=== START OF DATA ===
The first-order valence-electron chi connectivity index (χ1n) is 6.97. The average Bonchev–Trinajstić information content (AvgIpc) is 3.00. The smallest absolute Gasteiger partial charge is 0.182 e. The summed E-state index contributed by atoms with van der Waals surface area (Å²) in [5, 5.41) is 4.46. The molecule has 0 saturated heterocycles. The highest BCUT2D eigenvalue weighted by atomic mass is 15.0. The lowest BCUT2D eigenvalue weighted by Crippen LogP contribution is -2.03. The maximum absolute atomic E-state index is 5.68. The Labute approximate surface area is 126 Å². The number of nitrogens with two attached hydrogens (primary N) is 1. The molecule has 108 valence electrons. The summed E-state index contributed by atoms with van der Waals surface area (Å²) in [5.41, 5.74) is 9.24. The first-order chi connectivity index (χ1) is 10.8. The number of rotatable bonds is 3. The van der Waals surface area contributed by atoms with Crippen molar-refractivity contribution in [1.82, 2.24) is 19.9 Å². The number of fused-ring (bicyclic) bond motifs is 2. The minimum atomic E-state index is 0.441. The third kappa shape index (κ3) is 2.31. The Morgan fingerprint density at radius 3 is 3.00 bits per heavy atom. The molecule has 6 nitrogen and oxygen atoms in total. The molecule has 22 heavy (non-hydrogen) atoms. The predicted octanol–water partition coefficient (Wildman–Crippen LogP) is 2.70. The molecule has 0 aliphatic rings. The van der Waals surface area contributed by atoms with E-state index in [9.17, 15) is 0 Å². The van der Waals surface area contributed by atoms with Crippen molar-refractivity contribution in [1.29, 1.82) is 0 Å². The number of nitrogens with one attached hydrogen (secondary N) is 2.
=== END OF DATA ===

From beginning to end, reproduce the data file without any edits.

The first-order valence-electron chi connectivity index (χ1n) is 6.97. The average Bonchev–Trinajstić information content (AvgIpc) is 3.00. The smallest absolute Gasteiger partial charge is 0.182 e. The summed E-state index contributed by atoms with van der Waals surface area (Å²) in [5, 5.41) is 4.46. The molecule has 0 saturated heterocycles. The highest BCUT2D eigenvalue weighted by atomic mass is 15.0. The lowest BCUT2D eigenvalue weighted by Crippen LogP contribution is -2.03. The maximum absolute atomic E-state index is 5.68. The Labute approximate surface area is 126 Å². The number of nitrogens with two attached hydrogens (primary N) is 1. The molecule has 108 valence electrons. The summed E-state index contributed by atoms with van der Waals surface area (Å²) in [5.41, 5.74) is 9.24. The first-order chi connectivity index (χ1) is 10.8. The number of rotatable bonds is 3. The van der Waals surface area contributed by atoms with Crippen molar-refractivity contribution in [1.82, 2.24) is 19.9 Å². The number of fused-ring (bicyclic) bond motifs is 2. The minimum atomic E-state index is 0.441. The third kappa shape index (κ3) is 2.31. The Morgan fingerprint density at radius 3 is 3.00 bits per heavy atom. The molecule has 6 nitrogen and oxygen atoms in total. The molecule has 22 heavy (non-hydrogen) atoms. The predicted octanol–water partition coefficient (Wildman–Crippen LogP) is 2.70. The molecule has 0 aliphatic rings. The van der Waals surface area contributed by atoms with E-state index in [9.17, 15) is 0 Å². The van der Waals surface area contributed by atoms with Crippen molar-refractivity contribution in [1.29, 1.82) is 0 Å². The number of nitrogens with one attached hydrogen (secondary N) is 2.